Powers: High-power beam passes.
Achilles Heel: Takeout orders.
The similarities between Batman and Tiger Woods start at the superficial level and extend deeper than you might imagine.
On the surface, they’re both rich men who have spent their fair share of time chasing women and living in luxury. On a deeper level, however, Woods and the Dark Knight are imperfect heroes trying to redeem themselves for their faults.
Like Batman, Woods is a polarizing figure. Some think he’s a menace who does more harm than good, while many still cheer for him and the things he has done in the line of duty.
Tiger is not the hero that golf deserves—he’s the hero that golf needs.
Powers: Physically strong, skilled with expensive equipment.
Achilles Heel: Women, inability to live life without causing collateral damage.
It’s a simple rule—if you do a rhinoceros touchdown celebration, you get the distinction of being Marvel Comics villain Rhino.
The similarities don’t stop there, however, as Rhino is a perfect fit for the hard-charging New York Giants fullback. Hynoski is a big man (6’1”, 266 pounds) who runs full steam at opponents. He wants to destroy linebackers, and the fact that it helps his running backs find the end zone is just an added bonus.
Powers: Tough exterior, fearlessness.
Achilles Heel: Sidesteps, African poachers.
Always the bridesmaid.
Unlike Robin, however, Durant isn’t OK being little brother.
Powers: Great mechanics, team player.
Achilles Heel: None, besides inability to be No. 1.
Aroldis Chapman—Human Torch
When you can pitch 105-mph fastballs, you’re about as close as a mortal man can come to throwing actual fire.
With that said, Cincinnati Reds reliever Aroldis Chapman is baseball’s version of Jim Hammond, aka the Human Torch—Marvel Comics’ fiery member of the Fantastic Four.
Powers: Ability to throw straight heat.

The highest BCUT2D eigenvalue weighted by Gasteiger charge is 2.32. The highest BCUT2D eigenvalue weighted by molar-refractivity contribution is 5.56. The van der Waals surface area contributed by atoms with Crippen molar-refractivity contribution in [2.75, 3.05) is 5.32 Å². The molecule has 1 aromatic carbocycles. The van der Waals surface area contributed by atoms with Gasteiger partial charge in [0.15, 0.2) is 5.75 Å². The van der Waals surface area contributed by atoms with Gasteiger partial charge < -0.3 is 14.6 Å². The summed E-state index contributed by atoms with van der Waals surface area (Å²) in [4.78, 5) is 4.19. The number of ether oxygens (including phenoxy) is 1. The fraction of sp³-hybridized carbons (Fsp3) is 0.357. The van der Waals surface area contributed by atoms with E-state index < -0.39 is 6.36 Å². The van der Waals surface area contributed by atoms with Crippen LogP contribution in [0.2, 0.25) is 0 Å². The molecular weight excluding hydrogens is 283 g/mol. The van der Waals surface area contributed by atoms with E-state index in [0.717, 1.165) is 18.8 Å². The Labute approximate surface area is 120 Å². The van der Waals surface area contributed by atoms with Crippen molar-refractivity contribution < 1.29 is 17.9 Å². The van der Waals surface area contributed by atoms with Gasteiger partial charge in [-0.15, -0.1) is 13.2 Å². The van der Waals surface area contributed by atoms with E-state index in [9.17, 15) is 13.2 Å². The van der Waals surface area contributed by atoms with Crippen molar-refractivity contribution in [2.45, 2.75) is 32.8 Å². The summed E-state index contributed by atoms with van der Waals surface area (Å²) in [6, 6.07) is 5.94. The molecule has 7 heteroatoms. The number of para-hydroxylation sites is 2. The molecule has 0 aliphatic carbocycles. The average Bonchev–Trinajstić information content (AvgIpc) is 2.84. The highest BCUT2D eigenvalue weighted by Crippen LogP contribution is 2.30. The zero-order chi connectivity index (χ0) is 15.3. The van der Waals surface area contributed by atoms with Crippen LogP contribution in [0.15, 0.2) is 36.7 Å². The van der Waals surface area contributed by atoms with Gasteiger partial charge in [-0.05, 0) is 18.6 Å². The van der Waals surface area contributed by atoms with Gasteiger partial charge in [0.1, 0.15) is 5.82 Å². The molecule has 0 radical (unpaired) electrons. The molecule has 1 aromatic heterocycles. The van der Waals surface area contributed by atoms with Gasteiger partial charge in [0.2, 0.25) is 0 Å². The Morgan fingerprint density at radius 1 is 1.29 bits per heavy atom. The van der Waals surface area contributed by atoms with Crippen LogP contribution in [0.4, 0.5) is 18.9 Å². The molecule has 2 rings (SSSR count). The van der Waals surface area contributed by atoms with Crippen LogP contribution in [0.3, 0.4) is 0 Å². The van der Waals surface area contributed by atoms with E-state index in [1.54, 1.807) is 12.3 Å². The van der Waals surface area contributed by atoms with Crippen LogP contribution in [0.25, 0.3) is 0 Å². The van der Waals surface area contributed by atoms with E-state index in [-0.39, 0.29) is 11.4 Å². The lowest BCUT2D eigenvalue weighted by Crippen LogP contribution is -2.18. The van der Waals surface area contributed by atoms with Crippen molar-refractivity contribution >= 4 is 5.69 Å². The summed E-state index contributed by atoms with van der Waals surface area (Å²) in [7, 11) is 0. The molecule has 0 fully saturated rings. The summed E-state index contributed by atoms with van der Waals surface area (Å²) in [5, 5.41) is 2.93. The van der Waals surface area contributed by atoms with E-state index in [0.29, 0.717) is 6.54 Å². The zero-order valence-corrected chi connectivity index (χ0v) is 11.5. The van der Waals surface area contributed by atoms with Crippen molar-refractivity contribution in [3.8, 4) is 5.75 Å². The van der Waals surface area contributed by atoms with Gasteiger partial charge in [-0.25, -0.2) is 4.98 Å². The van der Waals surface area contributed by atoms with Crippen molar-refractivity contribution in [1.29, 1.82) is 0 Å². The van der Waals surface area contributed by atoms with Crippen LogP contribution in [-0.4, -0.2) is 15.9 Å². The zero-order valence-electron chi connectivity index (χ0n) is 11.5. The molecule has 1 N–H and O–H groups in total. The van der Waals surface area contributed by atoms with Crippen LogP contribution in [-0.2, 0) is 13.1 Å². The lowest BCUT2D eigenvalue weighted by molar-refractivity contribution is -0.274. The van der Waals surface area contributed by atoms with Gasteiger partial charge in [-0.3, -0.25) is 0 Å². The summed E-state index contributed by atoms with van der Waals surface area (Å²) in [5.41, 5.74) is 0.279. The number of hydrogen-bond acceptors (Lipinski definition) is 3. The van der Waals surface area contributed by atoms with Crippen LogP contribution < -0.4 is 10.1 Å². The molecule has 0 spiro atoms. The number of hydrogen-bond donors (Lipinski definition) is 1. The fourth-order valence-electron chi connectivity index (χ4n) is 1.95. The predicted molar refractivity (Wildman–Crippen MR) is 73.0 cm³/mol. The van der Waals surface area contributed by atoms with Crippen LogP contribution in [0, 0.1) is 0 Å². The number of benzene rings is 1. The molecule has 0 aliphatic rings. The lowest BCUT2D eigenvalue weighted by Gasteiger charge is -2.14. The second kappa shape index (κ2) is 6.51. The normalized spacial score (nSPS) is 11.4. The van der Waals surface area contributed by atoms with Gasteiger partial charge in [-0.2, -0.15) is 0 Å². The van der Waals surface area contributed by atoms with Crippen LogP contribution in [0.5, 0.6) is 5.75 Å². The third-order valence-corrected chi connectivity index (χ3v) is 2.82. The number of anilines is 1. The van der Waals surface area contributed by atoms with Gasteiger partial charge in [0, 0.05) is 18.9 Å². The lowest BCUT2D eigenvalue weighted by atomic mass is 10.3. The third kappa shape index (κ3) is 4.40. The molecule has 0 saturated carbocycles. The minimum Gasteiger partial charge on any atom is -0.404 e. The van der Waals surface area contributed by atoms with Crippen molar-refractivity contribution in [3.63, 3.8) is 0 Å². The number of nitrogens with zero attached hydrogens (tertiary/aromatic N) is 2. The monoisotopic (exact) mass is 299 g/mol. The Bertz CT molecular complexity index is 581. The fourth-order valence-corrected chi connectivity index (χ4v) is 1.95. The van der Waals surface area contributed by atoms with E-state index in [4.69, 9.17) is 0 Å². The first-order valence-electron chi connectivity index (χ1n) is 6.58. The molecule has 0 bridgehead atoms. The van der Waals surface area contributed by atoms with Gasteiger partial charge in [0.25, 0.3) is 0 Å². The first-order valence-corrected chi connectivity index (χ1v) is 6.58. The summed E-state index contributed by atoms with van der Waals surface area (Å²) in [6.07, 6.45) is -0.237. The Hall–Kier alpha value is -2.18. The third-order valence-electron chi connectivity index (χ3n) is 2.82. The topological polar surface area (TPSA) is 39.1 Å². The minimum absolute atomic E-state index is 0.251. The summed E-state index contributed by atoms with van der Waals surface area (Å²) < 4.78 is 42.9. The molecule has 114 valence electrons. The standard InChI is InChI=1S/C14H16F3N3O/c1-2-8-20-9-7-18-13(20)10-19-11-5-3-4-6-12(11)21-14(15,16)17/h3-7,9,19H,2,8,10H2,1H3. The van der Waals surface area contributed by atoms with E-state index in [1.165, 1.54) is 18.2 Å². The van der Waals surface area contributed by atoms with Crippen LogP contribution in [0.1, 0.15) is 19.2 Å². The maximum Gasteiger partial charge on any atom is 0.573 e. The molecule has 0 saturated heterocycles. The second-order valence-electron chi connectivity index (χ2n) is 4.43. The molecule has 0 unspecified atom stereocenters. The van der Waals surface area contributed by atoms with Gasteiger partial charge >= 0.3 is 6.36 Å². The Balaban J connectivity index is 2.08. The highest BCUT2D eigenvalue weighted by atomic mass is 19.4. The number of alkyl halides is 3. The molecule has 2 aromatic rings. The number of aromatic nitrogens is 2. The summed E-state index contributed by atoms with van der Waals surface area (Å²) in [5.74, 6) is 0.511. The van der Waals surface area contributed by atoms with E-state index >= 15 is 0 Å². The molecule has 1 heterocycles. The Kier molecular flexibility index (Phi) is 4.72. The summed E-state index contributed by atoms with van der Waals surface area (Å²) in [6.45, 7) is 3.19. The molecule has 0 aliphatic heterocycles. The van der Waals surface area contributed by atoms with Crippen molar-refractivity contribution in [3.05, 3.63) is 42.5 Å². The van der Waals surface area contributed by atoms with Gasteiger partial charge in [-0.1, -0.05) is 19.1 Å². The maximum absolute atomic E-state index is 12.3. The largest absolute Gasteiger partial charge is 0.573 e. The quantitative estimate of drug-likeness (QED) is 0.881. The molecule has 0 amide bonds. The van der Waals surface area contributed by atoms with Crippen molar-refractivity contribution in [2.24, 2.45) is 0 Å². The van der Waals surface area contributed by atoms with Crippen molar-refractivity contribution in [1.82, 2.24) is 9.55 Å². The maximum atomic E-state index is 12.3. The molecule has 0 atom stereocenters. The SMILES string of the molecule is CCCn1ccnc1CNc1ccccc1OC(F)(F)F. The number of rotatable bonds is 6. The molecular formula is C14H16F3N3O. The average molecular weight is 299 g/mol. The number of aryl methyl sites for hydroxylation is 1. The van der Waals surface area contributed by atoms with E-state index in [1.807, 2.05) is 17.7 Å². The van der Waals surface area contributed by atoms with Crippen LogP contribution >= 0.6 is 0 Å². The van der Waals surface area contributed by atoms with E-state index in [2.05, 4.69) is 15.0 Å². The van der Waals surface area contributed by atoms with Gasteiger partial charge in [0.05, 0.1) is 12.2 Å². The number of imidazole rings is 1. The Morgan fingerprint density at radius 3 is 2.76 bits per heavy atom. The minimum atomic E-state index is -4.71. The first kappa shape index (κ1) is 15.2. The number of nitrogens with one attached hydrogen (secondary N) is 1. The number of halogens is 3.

Achilles Heel: Can only sustain flames for so long.
Like it or not, Lebron James is the Superman of sports.
He isn’t exactly the “Man of Steel,” but he can leap tall buildings, outmuscle defenders and flop with the grace of a falling oak leaf.
Dwight Howard calls himself Superman, but King James is the closest thing that sports has to an all-powerful figure.
Powers: Super strength, super speed, super hops and super flops.
Achilles Heel: His mental game is his Kryptonite.
You can hit him, hurt him and tear his ACL into typewriter ribbons, but Adrian Peterson keeps coming back.
His ability to overcome injuries that would end other athletes’ careers is what makes the Minnesota Vikings running back the NFL version of Wolverine—Marvel’s indestructible claw-handed hero.
Unlike Wolverine, however, Peterson is a nice guy when his game-time gear comes off.
Powers: Regenerative healing, speed, reflexes.
Achilles Heel: Night clubs.
Regarded by a number of his colleagues as the quickest man in tennis, German tennis player Bjorn Phau is the Nightcrawler of the court.
He isn’t the tallest or strongest pro, but he seems to be everywhere at once. It’s as if he can teleport from place to place while chasing down balls.
Powers: Preternatural agility, reflexes.
Achilles Heel: Aw, he’s just a little guy.
Shaquille O’Neal is a storage shed of a human being, standing 7’1” and weighing a healthy 324 pounds. So he’s already Beast-like.
The kicker, however, is O’Neal’s personality. The former NBA star-turned-analyst fancies himself a philosopher. While O’Neal is no astrophysicist, he has a talent for expressing himself that pairs well with Beast’s intellectual side.
The Big Aristotle and Hank McCoy (Beast’s real name) consider themselves learned men, but their physical talents trump their brain power every time.
Powers: Super strength, preternatural post moves, having Kobe Bryant on team.
Achilles Heel: Chimichangas, having Kobe Bryant on team.
Mike Tindall—The Thing
Mike Tindall is an outside centre for Gloucester. He's the type of man who breaks his nose and stubbornly refuses to fix it out of spite.
The Thing is a former football player who stubbornly flies into a sea of cosmic radiation, turns into a rock golem and doesn’t fix it because he can’t.
In other words, they’re both ornery meatheads with faces only a mother could love.
Powers: Super tough exterior, throwing smaller beings.
Achilles Heel: Flexibility, tendency to scare away beautiful women.
Everything she touches she destroys.
Caroline Wozniacki doesn’t have hands of death, but each time her arms grace Rory McIlroy, you can almost see his swing leaving his body.
I’m not anti-Wozniacki—the Danish tennis pro is a great competitor and athlete. She just happens to be sucking the birdies out of her boyfriend. Don’t read too much into that last sentence.